The U.S. active oil and gas rig count snapped a five-week losing streak last week by adding nine, while the price of oil held steady overall.
The combined U.S. rig count had lost a combined 42 rigs over the previous five weeks, but added nine oil rigs as of Friday's rig count of 907 provided by oilfield services provider Baker Hughes. That was after a loss of 11 total rigs a week earlier to the lowest total since May 12 of this year (885).
Friday's count was up by 339 year-over-year (YoY) — or 59.7 percent. The oil rig count moved to 738, up 63.3 percent YoY. The gas rig count stayed idle at 169, up 47.0 percent YoY.
The U.S. miscellaneous fell by one to zero.
Of last week's combined rig count, Oklahoma added four New Mexico added four, while Alaska and Utah added one apiece. Texas lost two and West Virginia lost one.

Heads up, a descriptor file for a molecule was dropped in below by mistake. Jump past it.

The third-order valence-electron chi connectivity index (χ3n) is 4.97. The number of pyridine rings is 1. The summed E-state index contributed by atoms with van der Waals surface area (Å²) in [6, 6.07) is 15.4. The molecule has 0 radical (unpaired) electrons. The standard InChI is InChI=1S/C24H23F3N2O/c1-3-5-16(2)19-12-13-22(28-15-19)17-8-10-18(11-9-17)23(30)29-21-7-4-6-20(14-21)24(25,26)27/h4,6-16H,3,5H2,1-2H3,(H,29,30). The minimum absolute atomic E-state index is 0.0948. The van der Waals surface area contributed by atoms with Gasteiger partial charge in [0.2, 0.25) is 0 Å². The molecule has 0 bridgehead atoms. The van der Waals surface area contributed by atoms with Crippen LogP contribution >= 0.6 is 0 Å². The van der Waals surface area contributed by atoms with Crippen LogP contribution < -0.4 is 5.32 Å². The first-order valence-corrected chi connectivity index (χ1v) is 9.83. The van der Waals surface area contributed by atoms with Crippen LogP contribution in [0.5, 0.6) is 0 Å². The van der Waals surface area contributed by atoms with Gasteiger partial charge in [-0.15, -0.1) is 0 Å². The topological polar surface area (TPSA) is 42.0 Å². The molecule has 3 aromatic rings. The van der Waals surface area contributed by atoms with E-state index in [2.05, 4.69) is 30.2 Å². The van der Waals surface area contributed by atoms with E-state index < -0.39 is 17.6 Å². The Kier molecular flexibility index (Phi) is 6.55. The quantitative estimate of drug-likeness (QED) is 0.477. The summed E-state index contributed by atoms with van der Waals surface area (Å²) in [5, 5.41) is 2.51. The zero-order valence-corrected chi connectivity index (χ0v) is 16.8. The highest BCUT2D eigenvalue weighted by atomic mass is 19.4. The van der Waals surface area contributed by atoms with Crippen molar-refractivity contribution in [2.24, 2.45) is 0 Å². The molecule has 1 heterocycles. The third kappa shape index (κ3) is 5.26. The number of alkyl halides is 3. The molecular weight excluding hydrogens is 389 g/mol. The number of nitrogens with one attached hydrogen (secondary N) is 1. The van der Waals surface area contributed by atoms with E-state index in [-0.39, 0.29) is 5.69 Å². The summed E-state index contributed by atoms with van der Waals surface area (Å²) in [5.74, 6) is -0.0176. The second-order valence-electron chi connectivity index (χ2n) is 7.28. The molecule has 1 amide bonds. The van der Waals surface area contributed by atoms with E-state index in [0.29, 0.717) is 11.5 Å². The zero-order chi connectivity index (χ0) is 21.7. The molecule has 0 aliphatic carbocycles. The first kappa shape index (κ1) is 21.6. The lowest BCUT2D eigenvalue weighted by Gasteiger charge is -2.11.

Canada's combined rig count gained 11 last week after gaining one the week before. The country's total rig count was at 203 as of Friday, up 27 YoY, or 15.3 percent. It added eight oil rigs and four gas rigs, with its 108 oil rigs now up by 19 and its 95 gas rigs up by eight.
Friday's North American combined rig count of 1,110 rose by 20 after falling by 10 and 15 the previous two weeks. It was up by 366 YoY, or 49.2 percent.
Oil Price Update
Other than a 1-day $1 spike on midday Wednesday, the price of WTI crude oil held mostly steady last week. Oil opened Monday, Nov. 6 at around $56.00 and rose to $57.73 on Tuesday before falling to as low at $56.59 late Wednesday morning. It then spiked rapidly to $57.81 right after — its highest mark since July 14, 2015 — before settling back to $56.62 a few hours later. It held steady until another solid rise late Thursday morning to $57.73 and remained above $57 until falling to $56.59 midday Friday and closed the workweek at $56.90.